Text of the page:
Subject:
U.S. History
Material Type:
Lesson
Provider:
Stanford History Education Group
Provider Set:
Reading Like a Historian
Date Added:
10/28/2012
Reading Like a Historian: Pullman Strike
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In this lesson, students analyze primary source documents in an effort to answer the central historical question: How did Chicago newspapers cover the Pullman strike? The teacher begins by placing the Pullman strike in the context of other labor strikes and using a PowerPoint to convey basic information. Students are then divided into 4 groups, and each is given a different set of articles‰ŰÓ1 each from the Chicago Times and Chicago Tribune‰ŰÓand told to use close reading strategies to figure out which paper was biased against the strikers and which favored them. Finally, each group chooses a representative to present to the entire class how that group arrived at its conclusion.

Subject:
U.S. History
Material Type:
Lesson
Provider:
Stanford History Education Group
Provider Set:
Reading Like a Historian
Date Added:
10/14/2012
Reading Like a Historian: Puritans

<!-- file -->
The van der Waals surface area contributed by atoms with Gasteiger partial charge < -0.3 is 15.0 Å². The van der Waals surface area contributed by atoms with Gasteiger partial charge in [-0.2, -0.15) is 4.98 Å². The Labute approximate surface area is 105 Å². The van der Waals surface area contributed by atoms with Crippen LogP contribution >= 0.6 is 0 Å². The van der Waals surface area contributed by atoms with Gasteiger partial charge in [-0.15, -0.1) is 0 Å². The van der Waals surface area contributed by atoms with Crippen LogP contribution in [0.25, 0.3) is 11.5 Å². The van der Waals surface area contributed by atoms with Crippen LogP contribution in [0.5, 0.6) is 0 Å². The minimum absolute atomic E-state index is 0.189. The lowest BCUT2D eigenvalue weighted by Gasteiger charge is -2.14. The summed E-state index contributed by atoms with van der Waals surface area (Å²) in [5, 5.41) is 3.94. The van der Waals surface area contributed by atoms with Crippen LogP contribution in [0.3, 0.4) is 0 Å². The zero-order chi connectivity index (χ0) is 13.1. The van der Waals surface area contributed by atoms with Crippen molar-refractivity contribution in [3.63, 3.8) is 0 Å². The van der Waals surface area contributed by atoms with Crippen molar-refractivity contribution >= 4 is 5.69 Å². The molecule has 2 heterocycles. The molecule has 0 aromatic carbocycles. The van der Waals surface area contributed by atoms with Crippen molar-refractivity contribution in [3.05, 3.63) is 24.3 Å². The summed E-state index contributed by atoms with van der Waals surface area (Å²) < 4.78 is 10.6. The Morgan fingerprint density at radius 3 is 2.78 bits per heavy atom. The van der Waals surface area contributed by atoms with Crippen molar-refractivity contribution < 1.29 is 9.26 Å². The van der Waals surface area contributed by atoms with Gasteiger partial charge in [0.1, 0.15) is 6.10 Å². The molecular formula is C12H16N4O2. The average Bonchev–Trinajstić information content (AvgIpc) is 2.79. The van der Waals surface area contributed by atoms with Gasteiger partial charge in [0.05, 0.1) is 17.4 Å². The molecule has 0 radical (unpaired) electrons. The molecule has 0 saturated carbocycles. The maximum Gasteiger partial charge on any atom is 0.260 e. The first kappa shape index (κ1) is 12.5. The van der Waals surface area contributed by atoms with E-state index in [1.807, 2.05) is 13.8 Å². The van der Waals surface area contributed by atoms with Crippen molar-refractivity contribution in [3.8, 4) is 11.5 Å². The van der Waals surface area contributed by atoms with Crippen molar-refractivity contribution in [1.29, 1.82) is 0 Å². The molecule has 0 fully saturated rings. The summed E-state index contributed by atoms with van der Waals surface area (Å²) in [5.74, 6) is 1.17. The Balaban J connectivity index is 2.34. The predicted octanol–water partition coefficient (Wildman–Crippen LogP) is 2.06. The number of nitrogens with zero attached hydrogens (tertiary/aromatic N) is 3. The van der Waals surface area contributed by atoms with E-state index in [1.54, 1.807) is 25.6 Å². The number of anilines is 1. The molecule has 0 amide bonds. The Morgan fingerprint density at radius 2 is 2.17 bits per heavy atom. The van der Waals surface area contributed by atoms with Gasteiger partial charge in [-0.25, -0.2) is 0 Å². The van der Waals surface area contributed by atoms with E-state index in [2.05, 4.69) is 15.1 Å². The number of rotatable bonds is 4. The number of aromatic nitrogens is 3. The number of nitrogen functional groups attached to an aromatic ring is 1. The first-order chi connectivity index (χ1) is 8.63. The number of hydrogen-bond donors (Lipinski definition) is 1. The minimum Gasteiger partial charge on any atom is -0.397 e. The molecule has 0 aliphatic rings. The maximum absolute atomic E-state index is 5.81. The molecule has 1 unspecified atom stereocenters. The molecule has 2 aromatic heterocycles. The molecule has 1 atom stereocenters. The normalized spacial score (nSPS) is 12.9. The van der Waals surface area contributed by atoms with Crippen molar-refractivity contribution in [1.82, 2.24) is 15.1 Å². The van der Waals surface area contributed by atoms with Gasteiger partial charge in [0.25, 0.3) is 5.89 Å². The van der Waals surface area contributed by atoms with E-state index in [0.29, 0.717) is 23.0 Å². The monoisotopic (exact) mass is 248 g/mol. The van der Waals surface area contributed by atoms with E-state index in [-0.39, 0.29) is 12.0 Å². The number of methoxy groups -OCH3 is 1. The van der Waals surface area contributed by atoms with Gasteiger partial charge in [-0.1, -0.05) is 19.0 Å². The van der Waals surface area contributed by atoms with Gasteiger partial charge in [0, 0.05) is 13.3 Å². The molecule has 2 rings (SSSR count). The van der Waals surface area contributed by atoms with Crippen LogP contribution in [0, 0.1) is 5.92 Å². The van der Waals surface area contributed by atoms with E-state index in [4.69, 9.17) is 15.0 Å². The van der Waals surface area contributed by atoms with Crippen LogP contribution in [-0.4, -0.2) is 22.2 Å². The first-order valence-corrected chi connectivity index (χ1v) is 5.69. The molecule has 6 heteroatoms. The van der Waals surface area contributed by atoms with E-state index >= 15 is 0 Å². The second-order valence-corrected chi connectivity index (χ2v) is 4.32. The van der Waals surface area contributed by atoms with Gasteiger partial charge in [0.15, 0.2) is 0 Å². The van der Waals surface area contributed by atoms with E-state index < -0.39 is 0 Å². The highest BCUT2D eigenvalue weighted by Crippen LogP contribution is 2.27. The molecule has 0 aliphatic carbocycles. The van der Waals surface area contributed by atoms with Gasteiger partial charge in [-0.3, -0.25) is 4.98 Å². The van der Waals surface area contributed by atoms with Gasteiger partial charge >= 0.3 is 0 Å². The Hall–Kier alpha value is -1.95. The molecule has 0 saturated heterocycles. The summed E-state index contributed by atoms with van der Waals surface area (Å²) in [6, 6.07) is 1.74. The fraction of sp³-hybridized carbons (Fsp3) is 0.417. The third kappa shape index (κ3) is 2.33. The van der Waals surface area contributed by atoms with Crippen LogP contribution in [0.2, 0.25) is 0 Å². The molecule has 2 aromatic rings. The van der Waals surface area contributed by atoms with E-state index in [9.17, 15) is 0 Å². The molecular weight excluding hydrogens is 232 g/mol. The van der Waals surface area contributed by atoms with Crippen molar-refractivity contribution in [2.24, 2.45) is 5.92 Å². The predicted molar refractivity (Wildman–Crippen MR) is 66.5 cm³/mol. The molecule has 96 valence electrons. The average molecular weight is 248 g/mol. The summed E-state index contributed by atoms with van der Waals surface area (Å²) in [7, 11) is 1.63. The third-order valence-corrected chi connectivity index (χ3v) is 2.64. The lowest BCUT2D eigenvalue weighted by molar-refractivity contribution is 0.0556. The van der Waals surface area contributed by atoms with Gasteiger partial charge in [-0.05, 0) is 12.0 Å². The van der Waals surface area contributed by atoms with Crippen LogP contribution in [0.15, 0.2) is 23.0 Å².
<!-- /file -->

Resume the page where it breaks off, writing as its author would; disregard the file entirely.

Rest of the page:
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This lesson utilizes 2 primary sources‰ŰÓJohn Winthrop‰ŰŞs “City on a Hill” speech and John Cotton's "The Divine Right to Occupy the Land" speech‰ŰÓto challenge students with the fundamental question: Were the Puritans selfish or selfless? Students respond by answering questions, writing an informal extended response utilizing textual evidence from both speeches, and discussing the issue in class.

Subject:
U.S. History
Material Type:
Lesson
Provider:
Stanford History Education Group
Provider Set:
Reading Like a Historian
Date Added:
09/20/2012
Reading Like a Historian: Radical Reconstruction
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In this lesson, students analyze primary source documents in an effort to answer the central historical question: Why was the Radical Republican plan for Reconstruction considered “radical?” The teacher first uses a PowerPoint to review the Civil War and introduce the challenges of Reconstruction. Students then analyze and answer guiding questions about 3 documents: a speech by Thaddeus Stevens, a Radical, and 2 speeches by President Andrew Johnson. A final class discussion evaluates the Radicals‰ŰŞ plan and compares it to Johnson‰ŰŞs approach: Which was more likely to unite the country?

Subject:
U.S. History
Material Type:
Lesson
Provider:
Stanford History Education Group
Provider Set:
Reading Like a Historian
Date Added:
10/07/2012
Reading Like a Historian: Salem Witch Trials